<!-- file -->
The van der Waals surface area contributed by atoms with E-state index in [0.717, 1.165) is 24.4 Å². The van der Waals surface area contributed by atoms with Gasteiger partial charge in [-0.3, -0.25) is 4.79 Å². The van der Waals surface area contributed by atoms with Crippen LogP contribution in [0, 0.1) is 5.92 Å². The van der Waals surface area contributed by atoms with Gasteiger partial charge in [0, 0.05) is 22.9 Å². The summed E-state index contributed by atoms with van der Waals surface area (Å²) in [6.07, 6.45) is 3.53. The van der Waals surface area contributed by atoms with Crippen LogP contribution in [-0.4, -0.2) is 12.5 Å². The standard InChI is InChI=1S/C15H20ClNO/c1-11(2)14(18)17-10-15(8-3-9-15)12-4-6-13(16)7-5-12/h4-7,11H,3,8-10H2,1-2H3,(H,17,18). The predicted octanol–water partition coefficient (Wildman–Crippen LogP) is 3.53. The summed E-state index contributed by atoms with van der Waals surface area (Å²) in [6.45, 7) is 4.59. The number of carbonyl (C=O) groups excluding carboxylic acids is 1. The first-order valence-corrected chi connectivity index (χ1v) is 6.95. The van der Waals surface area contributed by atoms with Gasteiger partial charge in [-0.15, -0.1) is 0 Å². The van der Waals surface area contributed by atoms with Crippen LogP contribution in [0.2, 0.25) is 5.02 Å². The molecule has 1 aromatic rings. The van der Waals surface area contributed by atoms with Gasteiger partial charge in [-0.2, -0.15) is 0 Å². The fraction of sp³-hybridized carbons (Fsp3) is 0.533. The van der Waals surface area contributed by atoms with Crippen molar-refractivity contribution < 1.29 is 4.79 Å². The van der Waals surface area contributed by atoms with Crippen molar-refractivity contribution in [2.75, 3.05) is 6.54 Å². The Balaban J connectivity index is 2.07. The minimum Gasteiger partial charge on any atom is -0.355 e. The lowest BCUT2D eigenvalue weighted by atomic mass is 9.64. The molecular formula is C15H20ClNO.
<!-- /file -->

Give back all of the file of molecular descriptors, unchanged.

The van der Waals surface area contributed by atoms with E-state index in [0.717, 1.165) is 24.4 Å². The van der Waals surface area contributed by atoms with Gasteiger partial charge in [-0.3, -0.25) is 4.79 Å². The van der Waals surface area contributed by atoms with Crippen LogP contribution in [0, 0.1) is 5.92 Å². The van der Waals surface area contributed by atoms with Gasteiger partial charge in [0, 0.05) is 22.9 Å². The summed E-state index contributed by atoms with van der Waals surface area (Å²) in [6.07, 6.45) is 3.53. The van der Waals surface area contributed by atoms with Crippen LogP contribution in [-0.4, -0.2) is 12.5 Å². The standard InChI is InChI=1S/C15H20ClNO/c1-11(2)14(18)17-10-15(8-3-9-15)12-4-6-13(16)7-5-12/h4-7,11H,3,8-10H2,1-2H3,(H,17,18). The predicted octanol–water partition coefficient (Wildman–Crippen LogP) is 3.53. The summed E-state index contributed by atoms with van der Waals surface area (Å²) in [6.45, 7) is 4.59. The number of carbonyl (C=O) groups excluding carboxylic acids is 1. The first-order valence-corrected chi connectivity index (χ1v) is 6.95. The van der Waals surface area contributed by atoms with Gasteiger partial charge in [-0.15, -0.1) is 0 Å². The van der Waals surface area contributed by atoms with Crippen LogP contribution in [0.2, 0.25) is 5.02 Å². The molecule has 1 aromatic rings. The van der Waals surface area contributed by atoms with Gasteiger partial charge in [-0.2, -0.15) is 0 Å². The fraction of sp³-hybridized carbons (Fsp3) is 0.533. The van der Waals surface area contributed by atoms with Crippen molar-refractivity contribution < 1.29 is 4.79 Å². The van der Waals surface area contributed by atoms with Crippen molar-refractivity contribution in [2.75, 3.05) is 6.54 Å². The Balaban J connectivity index is 2.07. The minimum Gasteiger partial charge on any atom is -0.355 e. The lowest BCUT2D eigenvalue weighted by atomic mass is 9.64. The molecular formula is C15H20ClNO.